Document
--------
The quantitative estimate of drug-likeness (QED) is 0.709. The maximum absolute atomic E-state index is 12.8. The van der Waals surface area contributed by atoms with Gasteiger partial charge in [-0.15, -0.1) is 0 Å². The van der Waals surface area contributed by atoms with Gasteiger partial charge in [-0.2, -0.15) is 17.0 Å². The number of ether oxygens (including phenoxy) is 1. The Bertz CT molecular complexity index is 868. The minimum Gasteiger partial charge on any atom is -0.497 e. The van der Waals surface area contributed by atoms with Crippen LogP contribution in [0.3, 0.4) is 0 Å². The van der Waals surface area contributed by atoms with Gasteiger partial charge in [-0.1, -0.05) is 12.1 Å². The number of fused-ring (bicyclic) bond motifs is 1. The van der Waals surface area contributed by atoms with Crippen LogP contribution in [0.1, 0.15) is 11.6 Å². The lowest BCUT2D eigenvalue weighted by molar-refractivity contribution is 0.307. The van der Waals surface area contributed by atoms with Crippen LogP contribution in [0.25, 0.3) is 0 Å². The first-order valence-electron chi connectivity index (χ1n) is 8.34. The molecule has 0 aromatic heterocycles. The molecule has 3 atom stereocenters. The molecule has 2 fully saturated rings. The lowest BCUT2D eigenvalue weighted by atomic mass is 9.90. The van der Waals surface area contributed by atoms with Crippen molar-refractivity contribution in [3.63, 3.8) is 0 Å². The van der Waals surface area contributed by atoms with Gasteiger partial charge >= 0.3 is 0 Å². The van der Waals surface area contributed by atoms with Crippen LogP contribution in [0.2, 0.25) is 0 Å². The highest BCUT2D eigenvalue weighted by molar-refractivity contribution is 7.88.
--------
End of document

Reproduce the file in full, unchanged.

The quantitative estimate of drug-likeness (QED) is 0.709. The maximum absolute atomic E-state index is 12.8. The van der Waals surface area contributed by atoms with Gasteiger partial charge in [-0.15, -0.1) is 0 Å². The van der Waals surface area contributed by atoms with Gasteiger partial charge in [-0.2, -0.15) is 17.0 Å². The number of ether oxygens (including phenoxy) is 1. The Bertz CT molecular complexity index is 868. The minimum Gasteiger partial charge on any atom is -0.497 e. The van der Waals surface area contributed by atoms with Crippen LogP contribution in [0.3, 0.4) is 0 Å². The van der Waals surface area contributed by atoms with Gasteiger partial charge in [-0.1, -0.05) is 12.1 Å². The number of fused-ring (bicyclic) bond motifs is 1. The van der Waals surface area contributed by atoms with Crippen LogP contribution in [0.1, 0.15) is 11.6 Å². The lowest BCUT2D eigenvalue weighted by molar-refractivity contribution is 0.307. The van der Waals surface area contributed by atoms with Crippen LogP contribution in [0.25, 0.3) is 0 Å². The first-order valence-electron chi connectivity index (χ1n) is 8.34. The molecule has 0 aromatic heterocycles. The molecule has 3 atom stereocenters. The molecule has 2 fully saturated rings. The lowest BCUT2D eigenvalue weighted by atomic mass is 9.90. The van der Waals surface area contributed by atoms with Crippen molar-refractivity contribution in [3.63, 3.8) is 0 Å². The van der Waals surface area contributed by atoms with Gasteiger partial charge >= 0.3 is 0 Å². The van der Waals surface area contributed by atoms with Crippen LogP contribution in [0.2, 0.25) is 0 Å². The highest BCUT2D eigenvalue weighted by molar-refractivity contribution is 7.88.